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Thread: Would you have your Doe spayed? The discussion continues .. 26 May 2017

  1. #31
    Warren Veteran daphnephoebe's Avatar
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    Quote Originally Posted by MightyMax View Post
    Not sure what you mean - surely the GA would make them immobile?
    Sorry. I was referring keeping them stable while under GA. They often go deep and light under GA without much warning so it can be difficult.

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  2. #32
    Wise Old Thumper MightyMax's Avatar
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    Quote Originally Posted by daphnephoebe View Post
    Sorry. I was referring keeping them stable while under GA. They often go deep and light under GA without much warning so it can be difficult.

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    Ah thank you I have no experience of female GPs being spayed and only little of male castrates

  3. #33
    Warren Veteran daphnephoebe's Avatar
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    Quote Originally Posted by MightyMax View Post
    Ah thank you I have no experience of female GPs being spayed and only little of male castrates
    Yes I didn't meet many castrated males either. Only about two or three and that was because they wanted to introduce them to lots of lovely ladies lol

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  4. #34
    Wise Old Thumper MightyMax's Avatar
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    Quote Originally Posted by daphnephoebe View Post
    Yes I didn't meet many castrated males either. Only about two or three and that was because they wanted to introduce them to lots of lovely ladies lol

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    GP ladies are rather lovely

  5. #35
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    I have had Guinea pig boys castrated, and even then had 2 develop abscesses.
    I have never routinely spayed girls, but of 4 spayed for ovarian cysts, only one survived. Guinea pigs are one of the small furries I am most concerned about being under for an op, rats cope amazingly well and even chinchillas do.
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  6. #36
    Wise Old Thumper MightyMax's Avatar
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    Quote Originally Posted by halfpenny View Post
    I have had lots of older does with uterine tumours when spayed, I've lost 2 to confirmed uterine tumours ( confirmed by pm, one rabbit was only 3.5 years old and the other was 5), I've lost 2 to mammary cancer (one was 9 and the other was a recent addition aged about 5-6). I don't see how the vet can state they are not that common if he doesn't do a pm on the animals that die, how many people will take them in when they die and pay for a post mortem. He is unlikely to see uterine tumours in young rabbits, which are often the ones he will neuter and in any case, in my vet, we are lucky to see about one rabbit a week to be neutered.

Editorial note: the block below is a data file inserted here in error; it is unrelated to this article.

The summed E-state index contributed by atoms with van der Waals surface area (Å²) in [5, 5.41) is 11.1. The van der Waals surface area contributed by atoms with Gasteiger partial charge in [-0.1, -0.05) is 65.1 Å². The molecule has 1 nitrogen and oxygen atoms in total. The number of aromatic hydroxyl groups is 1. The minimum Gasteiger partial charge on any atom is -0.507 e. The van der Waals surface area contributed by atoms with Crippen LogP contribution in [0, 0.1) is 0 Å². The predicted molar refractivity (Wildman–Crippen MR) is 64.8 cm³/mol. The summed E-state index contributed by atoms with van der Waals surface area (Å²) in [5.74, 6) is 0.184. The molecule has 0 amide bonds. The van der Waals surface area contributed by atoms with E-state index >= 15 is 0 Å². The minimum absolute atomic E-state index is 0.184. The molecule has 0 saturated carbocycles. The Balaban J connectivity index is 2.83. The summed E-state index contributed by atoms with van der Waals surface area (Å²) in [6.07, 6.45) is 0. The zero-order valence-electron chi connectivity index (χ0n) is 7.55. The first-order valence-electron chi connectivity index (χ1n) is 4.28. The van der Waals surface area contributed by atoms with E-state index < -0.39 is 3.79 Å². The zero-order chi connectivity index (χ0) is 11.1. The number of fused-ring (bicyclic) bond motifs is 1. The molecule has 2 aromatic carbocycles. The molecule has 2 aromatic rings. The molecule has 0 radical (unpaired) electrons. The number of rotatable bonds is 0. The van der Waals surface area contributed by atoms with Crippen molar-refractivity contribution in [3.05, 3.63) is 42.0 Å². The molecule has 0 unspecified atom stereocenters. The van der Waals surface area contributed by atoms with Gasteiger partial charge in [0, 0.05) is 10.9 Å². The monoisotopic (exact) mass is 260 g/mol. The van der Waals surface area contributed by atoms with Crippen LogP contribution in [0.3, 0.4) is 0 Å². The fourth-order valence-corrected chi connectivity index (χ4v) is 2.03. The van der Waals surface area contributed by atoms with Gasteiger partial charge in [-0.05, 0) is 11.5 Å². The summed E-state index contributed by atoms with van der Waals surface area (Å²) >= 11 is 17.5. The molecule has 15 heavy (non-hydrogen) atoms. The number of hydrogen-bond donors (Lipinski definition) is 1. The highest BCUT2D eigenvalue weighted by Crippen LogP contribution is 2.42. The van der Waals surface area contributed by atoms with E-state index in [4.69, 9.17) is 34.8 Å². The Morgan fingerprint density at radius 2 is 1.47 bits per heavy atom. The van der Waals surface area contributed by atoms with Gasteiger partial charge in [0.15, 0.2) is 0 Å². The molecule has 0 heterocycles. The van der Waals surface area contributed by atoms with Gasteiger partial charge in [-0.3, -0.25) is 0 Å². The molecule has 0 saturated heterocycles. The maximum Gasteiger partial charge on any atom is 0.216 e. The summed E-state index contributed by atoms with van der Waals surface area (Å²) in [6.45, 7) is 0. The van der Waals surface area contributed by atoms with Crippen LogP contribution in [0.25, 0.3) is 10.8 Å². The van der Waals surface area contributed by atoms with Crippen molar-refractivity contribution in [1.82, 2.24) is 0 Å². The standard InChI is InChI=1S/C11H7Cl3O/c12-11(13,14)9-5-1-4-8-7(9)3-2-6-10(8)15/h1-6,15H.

The anaesthetic risk is very small as well these days, I've lost 2 rabbits while under, neither were neutering ops and both were ill at the time, I can't even begin to guess how many rabbits have been under over the years, maybe between 50- 100?
    The worst thing about this, is it means there will be even more unwanted rabbit due to 'accidental' litters, folk getting rid because the rabbits have started fighting or because they have become aggressive.
    It's very irresponsible, I think.
    What I do know is that my rabbits lifespan has increased from about 5-6 to nearer 8-10, the last 3 rabbits I lost were 11 ( who had a uterine tumour when spayed at the age of 7), 12 and 12.5, i believe better knowledge on my part, better knowledge on my vet's part and neutering have all been responsible for this and I take in rescues.
    I agree with this. It's hit and miss whether you get a rabbit with good genes who will be healthy most of it's life, but with good medical care lots of conditions can be held at bay if not cured and therefore the rabbit lives longer.

  7. #37
    Wise Old Thumper MightyMax's Avatar
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    There have been almost a thousand views to this thread, so it's obviously of concern to many.

    I thought it worth updating with Frances Harcourt Brown's excellent reply which was published in the Vet Record last week. This is a shortened version, recorded on her Facebook site:


    ''I am writing in response to a letter that appeared in the Veterinary Record (February 25, 2017). In his letter, Dr Whitehead describes his policy of discouraging spaying of female rabbits, whether kept singly, with other females, or with neutered or entire males, unless there is a specific indication to do so. Dr Whitehead disputes that uterine tumours are common in rabbits and uses an analysis of his clinical records of 61 entire rabbits to support his view. Only three, or maybe four, of these rabbits were diagnosed with a possible uterine tumour, which led to Mr Whitehead’s conclusion that the risk of uterine tumours is only 3 or 4 in 61. He feels that this risk in not high enough to justify the risk of prophylactic ovariohysterectomy. I couldn’t disagree more.

    Firstly, if it was my female rabbit, I wouldn’t accept a risk of 1 in 20 as low enough to discourage me from neutering her in order to prevent a malignant cancer later in life.

    Secondly, Martin Whitehead cites a Viewpoint article by Bradbury and Dickens (Vet Rec Dec 24/31, 2016) that question the need for routine neutering of female rabbits by saying that it can be an extremely aversive experience to a rabbit. Although the authors acknowledge that some practices have developed the facilities and knowledge to provide good veterinary care they still describe neutering as a ‘ highly stressful experience’. I have just retired after 43 years in practice with an increasing rabbit caseload. It reached 100% in the last 8 years of my working life.